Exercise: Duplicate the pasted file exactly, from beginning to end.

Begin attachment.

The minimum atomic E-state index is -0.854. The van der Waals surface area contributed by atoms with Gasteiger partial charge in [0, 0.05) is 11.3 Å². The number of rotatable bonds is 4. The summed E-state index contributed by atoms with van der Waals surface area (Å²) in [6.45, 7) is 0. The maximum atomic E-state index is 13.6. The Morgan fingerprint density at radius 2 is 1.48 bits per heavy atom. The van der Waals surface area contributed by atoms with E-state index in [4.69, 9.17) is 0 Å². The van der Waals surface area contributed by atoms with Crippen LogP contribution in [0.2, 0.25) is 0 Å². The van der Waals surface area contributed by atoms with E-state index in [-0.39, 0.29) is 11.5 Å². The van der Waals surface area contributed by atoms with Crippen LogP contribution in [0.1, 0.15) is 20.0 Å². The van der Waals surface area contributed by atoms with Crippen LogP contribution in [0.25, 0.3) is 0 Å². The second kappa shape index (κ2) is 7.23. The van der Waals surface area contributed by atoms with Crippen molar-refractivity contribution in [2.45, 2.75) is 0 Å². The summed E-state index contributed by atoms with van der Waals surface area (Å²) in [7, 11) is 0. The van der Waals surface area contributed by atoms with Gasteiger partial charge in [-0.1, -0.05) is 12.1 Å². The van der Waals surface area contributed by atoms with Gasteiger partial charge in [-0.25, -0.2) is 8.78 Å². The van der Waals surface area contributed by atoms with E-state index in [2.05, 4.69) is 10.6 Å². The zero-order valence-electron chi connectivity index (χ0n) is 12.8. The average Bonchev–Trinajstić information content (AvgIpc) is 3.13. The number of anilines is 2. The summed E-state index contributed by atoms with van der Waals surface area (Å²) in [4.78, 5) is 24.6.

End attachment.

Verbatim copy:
The minimum atomic E-state index is -0.854. The van der Waals surface area contributed by atoms with Gasteiger partial charge in [0, 0.05) is 11.3 Å². The number of rotatable bonds is 4. The summed E-state index contributed by atoms with van der Waals surface area (Å²) in [6.45, 7) is 0. The maximum atomic E-state index is 13.6. The Morgan fingerprint density at radius 2 is 1.48 bits per heavy atom. The van der Waals surface area contributed by atoms with E-state index in [4.69, 9.17) is 0 Å². The van der Waals surface area contributed by atoms with Crippen LogP contribution in [0.2, 0.25) is 0 Å². The van der Waals surface area contributed by atoms with E-state index in [-0.39, 0.29) is 11.5 Å². The van der Waals surface area contributed by atoms with Crippen LogP contribution in [0.1, 0.15) is 20.0 Å². The van der Waals surface area contributed by atoms with Crippen LogP contribution in [0.25, 0.3) is 0 Å². The second kappa shape index (κ2) is 7.23. The van der Waals surface area contributed by atoms with Crippen molar-refractivity contribution in [2.45, 2.75) is 0 Å². The summed E-state index contributed by atoms with van der Waals surface area (Å²) in [7, 11) is 0. The van der Waals surface area contributed by atoms with Gasteiger partial charge in [-0.1, -0.05) is 12.1 Å². The van der Waals surface area contributed by atoms with Gasteiger partial charge in [-0.25, -0.2) is 8.78 Å². The van der Waals surface area contributed by atoms with E-state index in [2.05, 4.69) is 10.6 Å². The zero-order valence-electron chi connectivity index (χ0n) is 12.8. The average Bonchev–Trinajstić information content (AvgIpc) is 3.13. The number of anilines is 2. The summed E-state index contributed by atoms with van der Waals surface area (Å²) in [4.78, 5) is 24.6.